Use electronic package processing to earn discounts. If you use a postal system such as Endicia or you can earn a discount on express and priority mail plus discounted ship confirmation fees if you submit the details electronically. There is a monthly fee that must be netted against the discount savings, but the cost reduction potential is substantial if you ship mid-to-high volumes per year. If you are shipping in volume, a rate shopping system can quickly pay for itself by searching all the available carriers and kinds of delivery options for the best combination of cost and delivery. If you don’t ship in volume, you can still develop a set of your own shipping rules that will help your warehouse staff avoid the most common package processing errors.

6. For Freight Shipments, Use a Broker

Use online freight broker systems to shop among truck freight carriers. You can use an online freight broker system like or to find the best deals for individual in-bound or out-bound truck freight shipments. Getting the best rate depends on gathering the facts about each shipment and determining the freight class accurately. My guide on this topic is posted here, in a previous article, entitled “Truck-freight Shipping: How to Lower Your Costs.”

7. Seek Group Discounts

Join a trade organization that offers delivery discounts. There are trade associations that offer their members UPS, FedEx and truck freight shipping discount programs. For example, the American Booksellers Association provides several aggressive FedEx and truck freight discounts. Your savings have to be netted against membership fees of course.

8. Request Discounts on Supplies

Negotiate discounts with your supplies vendors. As you build shipping volume, switch to ordering shipping supplies with blanket orders subject to monthly releases in the quantities you need. I explained an easy calculation of your bulk buying return-on-investment in “How To Buy Shipping Supplies.”

Just as you use your increasing buying power to reduce our shipping supplies expense, you can negotiate volume discounts with FedEx and UPS as well as participate in postal consolidation programs.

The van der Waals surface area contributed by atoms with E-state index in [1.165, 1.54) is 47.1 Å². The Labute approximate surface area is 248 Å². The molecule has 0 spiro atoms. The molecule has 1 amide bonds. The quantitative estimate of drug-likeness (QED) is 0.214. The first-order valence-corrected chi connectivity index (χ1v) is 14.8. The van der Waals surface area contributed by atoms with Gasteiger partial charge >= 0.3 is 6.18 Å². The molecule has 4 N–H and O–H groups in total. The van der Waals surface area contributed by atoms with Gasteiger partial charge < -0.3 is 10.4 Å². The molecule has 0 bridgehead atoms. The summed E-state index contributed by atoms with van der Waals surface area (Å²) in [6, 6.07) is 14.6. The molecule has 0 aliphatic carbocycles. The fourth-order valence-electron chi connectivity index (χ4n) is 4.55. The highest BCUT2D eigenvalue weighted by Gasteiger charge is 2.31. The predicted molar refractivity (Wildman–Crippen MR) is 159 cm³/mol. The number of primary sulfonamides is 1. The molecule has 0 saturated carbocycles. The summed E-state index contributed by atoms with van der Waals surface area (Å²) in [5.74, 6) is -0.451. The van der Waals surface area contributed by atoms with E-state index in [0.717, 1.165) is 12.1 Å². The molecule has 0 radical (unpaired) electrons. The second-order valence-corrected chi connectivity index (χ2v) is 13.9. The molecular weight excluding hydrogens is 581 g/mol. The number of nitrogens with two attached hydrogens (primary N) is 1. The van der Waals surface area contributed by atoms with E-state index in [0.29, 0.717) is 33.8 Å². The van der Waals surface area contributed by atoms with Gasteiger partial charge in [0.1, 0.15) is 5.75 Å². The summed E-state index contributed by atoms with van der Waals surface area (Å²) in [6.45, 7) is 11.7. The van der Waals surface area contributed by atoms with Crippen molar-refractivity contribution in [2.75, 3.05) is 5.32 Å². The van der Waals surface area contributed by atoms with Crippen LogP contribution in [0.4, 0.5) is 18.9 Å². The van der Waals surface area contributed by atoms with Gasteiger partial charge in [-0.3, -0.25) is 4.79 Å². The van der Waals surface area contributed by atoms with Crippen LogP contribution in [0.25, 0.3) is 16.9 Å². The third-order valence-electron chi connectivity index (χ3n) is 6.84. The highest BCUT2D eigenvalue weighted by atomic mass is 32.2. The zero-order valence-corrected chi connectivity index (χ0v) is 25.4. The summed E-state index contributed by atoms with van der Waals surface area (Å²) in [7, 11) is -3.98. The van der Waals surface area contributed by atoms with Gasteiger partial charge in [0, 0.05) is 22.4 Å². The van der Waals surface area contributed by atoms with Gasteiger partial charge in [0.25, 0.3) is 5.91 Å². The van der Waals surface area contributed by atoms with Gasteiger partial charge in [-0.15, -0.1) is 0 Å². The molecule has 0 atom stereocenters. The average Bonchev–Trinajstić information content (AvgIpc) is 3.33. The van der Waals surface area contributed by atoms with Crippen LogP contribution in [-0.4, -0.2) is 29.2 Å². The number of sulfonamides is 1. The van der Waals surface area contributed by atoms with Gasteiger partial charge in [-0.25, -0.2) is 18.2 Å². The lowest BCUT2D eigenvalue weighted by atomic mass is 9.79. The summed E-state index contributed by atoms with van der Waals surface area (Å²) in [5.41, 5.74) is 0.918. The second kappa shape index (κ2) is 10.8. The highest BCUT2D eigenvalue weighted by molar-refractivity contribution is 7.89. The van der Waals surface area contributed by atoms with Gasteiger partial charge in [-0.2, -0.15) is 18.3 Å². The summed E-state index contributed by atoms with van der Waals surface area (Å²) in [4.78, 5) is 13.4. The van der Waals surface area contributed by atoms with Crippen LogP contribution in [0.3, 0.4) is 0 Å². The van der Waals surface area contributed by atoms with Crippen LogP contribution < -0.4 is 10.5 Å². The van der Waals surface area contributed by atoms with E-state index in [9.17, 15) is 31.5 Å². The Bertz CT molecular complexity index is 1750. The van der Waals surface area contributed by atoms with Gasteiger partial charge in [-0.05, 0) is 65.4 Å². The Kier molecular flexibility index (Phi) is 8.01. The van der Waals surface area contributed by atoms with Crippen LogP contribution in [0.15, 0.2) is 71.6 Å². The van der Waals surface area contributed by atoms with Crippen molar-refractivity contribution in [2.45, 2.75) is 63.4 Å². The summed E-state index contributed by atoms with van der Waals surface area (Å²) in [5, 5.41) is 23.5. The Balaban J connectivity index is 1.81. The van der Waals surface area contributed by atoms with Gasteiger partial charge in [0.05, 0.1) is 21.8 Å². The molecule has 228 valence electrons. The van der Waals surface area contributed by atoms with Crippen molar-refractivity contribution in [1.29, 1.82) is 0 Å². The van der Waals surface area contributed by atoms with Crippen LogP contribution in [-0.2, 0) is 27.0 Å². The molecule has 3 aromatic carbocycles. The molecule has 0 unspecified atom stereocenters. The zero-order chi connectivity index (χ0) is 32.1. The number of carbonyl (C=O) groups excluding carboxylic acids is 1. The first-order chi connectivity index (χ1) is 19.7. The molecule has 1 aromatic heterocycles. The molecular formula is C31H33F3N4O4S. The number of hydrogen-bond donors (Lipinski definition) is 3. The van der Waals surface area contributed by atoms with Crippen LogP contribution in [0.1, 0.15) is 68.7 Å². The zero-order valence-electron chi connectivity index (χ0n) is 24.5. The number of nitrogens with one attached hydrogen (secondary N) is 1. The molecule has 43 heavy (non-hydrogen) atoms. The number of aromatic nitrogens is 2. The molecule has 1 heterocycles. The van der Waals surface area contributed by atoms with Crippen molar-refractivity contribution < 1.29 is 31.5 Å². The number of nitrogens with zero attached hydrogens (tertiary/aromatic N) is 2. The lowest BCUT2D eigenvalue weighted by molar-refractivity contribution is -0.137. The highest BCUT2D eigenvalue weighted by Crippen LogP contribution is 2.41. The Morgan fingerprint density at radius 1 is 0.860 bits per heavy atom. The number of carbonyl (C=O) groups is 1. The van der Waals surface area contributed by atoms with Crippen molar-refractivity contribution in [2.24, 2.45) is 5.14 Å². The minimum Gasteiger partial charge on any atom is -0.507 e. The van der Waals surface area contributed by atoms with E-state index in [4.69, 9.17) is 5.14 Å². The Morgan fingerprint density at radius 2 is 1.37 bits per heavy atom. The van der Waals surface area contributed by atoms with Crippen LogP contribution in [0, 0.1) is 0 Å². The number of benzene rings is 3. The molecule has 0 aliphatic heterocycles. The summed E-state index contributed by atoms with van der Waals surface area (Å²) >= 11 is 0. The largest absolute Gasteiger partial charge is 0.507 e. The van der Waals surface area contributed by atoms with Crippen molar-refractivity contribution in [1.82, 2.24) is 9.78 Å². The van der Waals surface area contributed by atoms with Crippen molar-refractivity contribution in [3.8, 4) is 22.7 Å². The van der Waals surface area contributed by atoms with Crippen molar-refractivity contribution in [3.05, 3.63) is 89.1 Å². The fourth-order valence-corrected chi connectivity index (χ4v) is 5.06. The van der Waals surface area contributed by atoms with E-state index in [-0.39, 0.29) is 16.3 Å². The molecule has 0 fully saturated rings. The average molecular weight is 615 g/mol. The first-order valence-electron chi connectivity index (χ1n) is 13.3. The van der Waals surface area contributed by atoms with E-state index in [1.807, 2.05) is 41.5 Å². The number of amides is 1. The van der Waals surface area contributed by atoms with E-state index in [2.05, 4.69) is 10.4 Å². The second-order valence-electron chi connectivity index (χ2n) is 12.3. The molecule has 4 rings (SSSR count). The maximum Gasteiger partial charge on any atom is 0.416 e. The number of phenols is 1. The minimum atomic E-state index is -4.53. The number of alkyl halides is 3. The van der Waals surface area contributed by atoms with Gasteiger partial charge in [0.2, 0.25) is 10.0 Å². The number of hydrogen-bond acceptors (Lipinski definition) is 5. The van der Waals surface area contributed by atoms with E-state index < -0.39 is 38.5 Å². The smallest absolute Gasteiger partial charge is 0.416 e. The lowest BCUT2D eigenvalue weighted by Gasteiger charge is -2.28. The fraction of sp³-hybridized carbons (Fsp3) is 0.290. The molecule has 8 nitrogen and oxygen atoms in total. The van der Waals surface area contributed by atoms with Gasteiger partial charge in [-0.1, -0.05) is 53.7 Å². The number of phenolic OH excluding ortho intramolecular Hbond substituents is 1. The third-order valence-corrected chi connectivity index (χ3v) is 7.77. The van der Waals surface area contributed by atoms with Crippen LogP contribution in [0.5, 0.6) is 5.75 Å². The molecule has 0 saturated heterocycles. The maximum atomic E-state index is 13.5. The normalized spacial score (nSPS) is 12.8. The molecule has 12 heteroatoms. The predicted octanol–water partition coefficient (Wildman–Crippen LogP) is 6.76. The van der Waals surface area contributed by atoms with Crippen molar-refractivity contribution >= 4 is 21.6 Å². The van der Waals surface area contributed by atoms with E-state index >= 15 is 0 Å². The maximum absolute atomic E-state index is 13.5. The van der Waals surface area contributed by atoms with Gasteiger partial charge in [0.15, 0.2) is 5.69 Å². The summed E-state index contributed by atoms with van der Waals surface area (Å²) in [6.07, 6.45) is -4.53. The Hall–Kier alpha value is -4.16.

9. Watch for Billing Errors

Audit your common carrier invoices for errors. You can assume that 5 to 10 percent of FedEx, UPS or truck freight invoices have an error or a reimbursable service failure that is costing you money. You can do your own checking or there are a number of auditing companies that will examine your invoices on a percentage of savings arrangement.

10. Consider Outsourcing

Outsource order fulfillment to reduce your overhead costs. Outsourcing fulfillment is actually quite easy and I described the process in “Fulfillment: Guidelines for Outsourcing.” The trick is to get a good match between your order processing needs and the fulfillment company’s systems, methods and materials. Fulfillment fees are normally based on per order and per item charges plus USPS, FedEx or UPS reimbursement. To this you add monthly storage and optional warehouse service fees. You should expect a 100 percent satisfaction guarantee and a free trial before you make a commitment.


Online merchants are under increasing pressure to reduce shipping and fulfillment costs. Thankfully, there are lots of ways to reduce order processing waste and inefficiencies.

John Lindberg
John Lindberg